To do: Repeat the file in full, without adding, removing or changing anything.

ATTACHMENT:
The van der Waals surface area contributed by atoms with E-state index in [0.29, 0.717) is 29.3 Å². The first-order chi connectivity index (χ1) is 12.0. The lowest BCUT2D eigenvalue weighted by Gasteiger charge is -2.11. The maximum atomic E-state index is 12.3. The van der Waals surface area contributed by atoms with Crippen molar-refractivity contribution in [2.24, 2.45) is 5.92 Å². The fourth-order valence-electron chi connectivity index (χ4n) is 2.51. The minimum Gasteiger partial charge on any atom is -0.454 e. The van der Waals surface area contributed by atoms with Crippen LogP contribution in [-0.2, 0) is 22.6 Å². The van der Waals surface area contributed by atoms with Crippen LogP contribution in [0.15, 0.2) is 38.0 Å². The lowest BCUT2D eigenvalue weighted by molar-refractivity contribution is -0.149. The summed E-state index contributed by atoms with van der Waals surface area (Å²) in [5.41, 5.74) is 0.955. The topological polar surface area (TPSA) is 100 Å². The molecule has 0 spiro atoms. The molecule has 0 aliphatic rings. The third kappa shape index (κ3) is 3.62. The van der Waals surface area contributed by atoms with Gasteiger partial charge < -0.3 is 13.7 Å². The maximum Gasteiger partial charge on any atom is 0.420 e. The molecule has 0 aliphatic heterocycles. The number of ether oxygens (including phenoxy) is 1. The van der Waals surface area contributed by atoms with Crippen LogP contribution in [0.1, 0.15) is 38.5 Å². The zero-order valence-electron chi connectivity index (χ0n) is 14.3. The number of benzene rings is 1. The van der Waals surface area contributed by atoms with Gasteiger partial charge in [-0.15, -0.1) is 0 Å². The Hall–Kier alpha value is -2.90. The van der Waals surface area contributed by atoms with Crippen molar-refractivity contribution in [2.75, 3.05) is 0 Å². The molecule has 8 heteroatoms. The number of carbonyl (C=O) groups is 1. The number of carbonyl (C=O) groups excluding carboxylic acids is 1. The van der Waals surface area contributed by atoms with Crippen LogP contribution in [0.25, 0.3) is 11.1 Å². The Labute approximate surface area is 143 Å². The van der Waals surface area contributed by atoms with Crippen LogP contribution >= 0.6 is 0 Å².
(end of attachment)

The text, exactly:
The van der Waals surface area contributed by atoms with E-state index in [0.29, 0.717) is 29.3 Å². The first-order chi connectivity index (χ1) is 12.0. The lowest BCUT2D eigenvalue weighted by Gasteiger charge is -2.11. The maximum atomic E-state index is 12.3. The van der Waals surface area contributed by atoms with Crippen molar-refractivity contribution in [2.24, 2.45) is 5.92 Å². The fourth-order valence-electron chi connectivity index (χ4n) is 2.51. The minimum Gasteiger partial charge on any atom is -0.454 e. The van der Waals surface area contributed by atoms with Crippen LogP contribution in [-0.2, 0) is 22.6 Å². The van der Waals surface area contributed by atoms with Crippen LogP contribution in [0.15, 0.2) is 38.0 Å². The lowest BCUT2D eigenvalue weighted by molar-refractivity contribution is -0.149. The summed E-state index contributed by atoms with van der Waals surface area (Å²) in [5.41, 5.74) is 0.955. The topological polar surface area (TPSA) is 100 Å². The molecule has 0 spiro atoms. The molecule has 0 aliphatic rings. The third kappa shape index (κ3) is 3.62. The van der Waals surface area contributed by atoms with Gasteiger partial charge < -0.3 is 13.7 Å². The maximum Gasteiger partial charge on any atom is 0.420 e. The molecule has 0 aliphatic heterocycles. The number of ether oxygens (including phenoxy) is 1. The van der Waals surface area contributed by atoms with Crippen LogP contribution in [0.1, 0.15) is 38.5 Å². The zero-order valence-electron chi connectivity index (χ0n) is 14.3. The number of benzene rings is 1. The van der Waals surface area contributed by atoms with Gasteiger partial charge in [-0.15, -0.1) is 0 Å². The Hall–Kier alpha value is -2.90. The van der Waals surface area contributed by atoms with Crippen molar-refractivity contribution in [2.75, 3.05) is 0 Å². The molecule has 8 heteroatoms. The number of carbonyl (C=O) groups is 1. The number of carbonyl (C=O) groups excluding carboxylic acids is 1. The van der Waals surface area contributed by atoms with Crippen LogP contribution in [0.25, 0.3) is 11.1 Å². The Labute approximate surface area is 143 Å². The van der Waals surface area contributed by atoms with Crippen LogP contribution >= 0.6 is 0 Å².